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Research Report

The Hesitant Boom:: Indonesia’s Oil Palm Sub-Sector in an Era of Economic Crisis and Political Change

Anne Casson
Copyright Date: Jun. 1, 2000
Pages: 55
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Table of Contents

  1. (pp. 2-2)

    Oil palm has been one of the most dynamic of Indonesia’s agricultural sub-sectors. Dating from the late 1960s, the oil palm sub-sector expanded from around 106,000 hectares to 2.5 million hectares in 1997. This prolific growth has conferred important economic benefits, inasmuch as it has become an important source of foreign exchange and employment. However, it has also become a source of concern, because much of the oil palm expansion has happened at the expense of Indonesia’s humid tropical forest cover.¹ Oil palm expansion has also been held partly responsible for the 1997/98 forest and land fires that affected more...

  2. (pp. 3-7)

    The Indonesian oil palm sub-sector has experienced remarkable growth since the late 1960s. The area of oil palm plantations has increased from 106,000 hectares in 1967 to 2.5 million hectares in 1997, implying an average growth rate of 11.2 percent per annum (See Appendix 2). Most of this oil palm plantation area is concentrated in the six provinces of North Sumatra, Riau, South Sumatra, West Kalimantan, Jambi and Aceh (Figure 1). While North Sumatra could be perceived as a traditional area,² the others are areas of new development, having experienced sharp growth in the last decade. For example, Riau and...

  3. (pp. 7-17)

    From the beginning of the economic crisis (mid-1997) through to early 1998, it appeared that the Indonesian oil palm sub-sector would continue to expand. Indeed, it seemed as if changes resulting from the crisis would not only allow continued growth but even encourage faster growth. Most important were windfall profits made possible through depreciation of the rupiah against the dollar and a low export tax of 5 percent. By increasing sales to the export market, companies were able to take advantage of high international CPO prices and low production costs. The government then issued a directive removing barriers to foreign...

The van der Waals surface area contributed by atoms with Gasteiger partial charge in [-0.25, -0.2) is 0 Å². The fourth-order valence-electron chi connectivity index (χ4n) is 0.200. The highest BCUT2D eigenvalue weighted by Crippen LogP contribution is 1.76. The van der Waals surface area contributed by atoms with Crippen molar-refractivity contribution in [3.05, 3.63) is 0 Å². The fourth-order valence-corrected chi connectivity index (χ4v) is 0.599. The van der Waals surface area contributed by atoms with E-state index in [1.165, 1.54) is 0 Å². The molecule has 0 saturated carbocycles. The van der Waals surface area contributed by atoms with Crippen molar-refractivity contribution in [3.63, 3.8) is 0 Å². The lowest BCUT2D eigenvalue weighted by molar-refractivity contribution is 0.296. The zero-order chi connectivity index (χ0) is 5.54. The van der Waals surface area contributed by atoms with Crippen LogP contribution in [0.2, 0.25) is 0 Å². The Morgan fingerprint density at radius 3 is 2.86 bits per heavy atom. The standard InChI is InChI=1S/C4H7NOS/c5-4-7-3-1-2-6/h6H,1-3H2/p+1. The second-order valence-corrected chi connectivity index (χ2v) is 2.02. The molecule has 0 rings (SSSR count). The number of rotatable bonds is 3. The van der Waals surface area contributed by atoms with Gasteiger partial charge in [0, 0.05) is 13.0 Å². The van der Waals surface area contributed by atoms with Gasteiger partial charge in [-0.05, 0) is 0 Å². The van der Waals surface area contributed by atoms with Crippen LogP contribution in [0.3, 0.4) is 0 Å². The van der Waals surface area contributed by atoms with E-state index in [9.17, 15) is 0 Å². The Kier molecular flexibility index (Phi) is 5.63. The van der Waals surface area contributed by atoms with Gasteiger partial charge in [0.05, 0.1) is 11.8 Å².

4. (pp. 17-28)

    In the foregoing we have seen that the Indonesian oil palm sub-sector grew at a phenomenal pace in the three decades prior to 1998, and then entered a period in which CPO production declined for the first time since 1969 and area growth began to slow down. The relevant questions to pose at this juncture are: (1) What are the prospects for renewed area growth?; and (2) If growth does resume, what potential impacts will this have on Indonesia’s remaining natural forest cover?

    It is difficult to answer the first question with any degree of certainty because economic and political...

  5. (pp. 28-29)

    The Indonesian oil palm sub-sector expanded rapidly after 1967. Much of this growth has occurred in the last decade and posed a significant threat to Indonesia’s existing forest cover. It has also displaced local communities and increased social conflict. At the beginning of the economic crisis in 1997, there was every expectation that the oil palm boom would not only continue, but also be propelled by the currency depreciation and lifting of foreign investment constraints. But a slowdown in area expansion and CPO production took hold instead. From early 1998 through to mid-1999, oil palm area expansion slowed significantly and...